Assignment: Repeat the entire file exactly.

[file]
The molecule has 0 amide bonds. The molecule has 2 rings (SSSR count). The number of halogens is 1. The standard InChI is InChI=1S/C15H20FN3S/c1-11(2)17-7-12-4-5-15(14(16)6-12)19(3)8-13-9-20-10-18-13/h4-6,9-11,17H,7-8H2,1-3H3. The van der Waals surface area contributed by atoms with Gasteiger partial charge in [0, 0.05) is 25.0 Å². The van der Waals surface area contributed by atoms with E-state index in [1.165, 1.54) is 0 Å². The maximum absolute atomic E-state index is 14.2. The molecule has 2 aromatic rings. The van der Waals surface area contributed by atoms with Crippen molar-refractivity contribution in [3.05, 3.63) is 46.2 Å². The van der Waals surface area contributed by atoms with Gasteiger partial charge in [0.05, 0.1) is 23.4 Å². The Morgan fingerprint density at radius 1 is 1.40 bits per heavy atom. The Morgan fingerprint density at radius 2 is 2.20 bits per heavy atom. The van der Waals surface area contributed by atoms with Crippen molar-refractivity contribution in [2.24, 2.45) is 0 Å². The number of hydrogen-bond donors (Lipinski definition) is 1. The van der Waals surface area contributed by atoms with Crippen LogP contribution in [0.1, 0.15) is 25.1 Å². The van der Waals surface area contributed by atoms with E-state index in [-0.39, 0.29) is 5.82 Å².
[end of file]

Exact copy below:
The molecule has 0 amide bonds. The molecule has 2 rings (SSSR count). The number of halogens is 1. The standard InChI is InChI=1S/C15H20FN3S/c1-11(2)17-7-12-4-5-15(14(16)6-12)19(3)8-13-9-20-10-18-13/h4-6,9-11,17H,7-8H2,1-3H3. The van der Waals surface area contributed by atoms with Gasteiger partial charge in [0, 0.05) is 25.0 Å². The van der Waals surface area contributed by atoms with E-state index in [1.165, 1.54) is 0 Å². The maximum absolute atomic E-state index is 14.2. The molecule has 2 aromatic rings. The van der Waals surface area contributed by atoms with Crippen molar-refractivity contribution in [3.05, 3.63) is 46.2 Å². The van der Waals surface area contributed by atoms with Gasteiger partial charge in [0.05, 0.1) is 23.4 Å². The Morgan fingerprint density at radius 1 is 1.40 bits per heavy atom. The Morgan fingerprint density at radius 2 is 2.20 bits per heavy atom. The van der Waals surface area contributed by atoms with Crippen molar-refractivity contribution in [2.24, 2.45) is 0 Å². The number of hydrogen-bond donors (Lipinski definition) is 1. The van der Waals surface area contributed by atoms with Crippen LogP contribution in [0.1, 0.15) is 25.1 Å². The van der Waals surface area contributed by atoms with E-state index in [-0.39, 0.29) is 5.82 Å².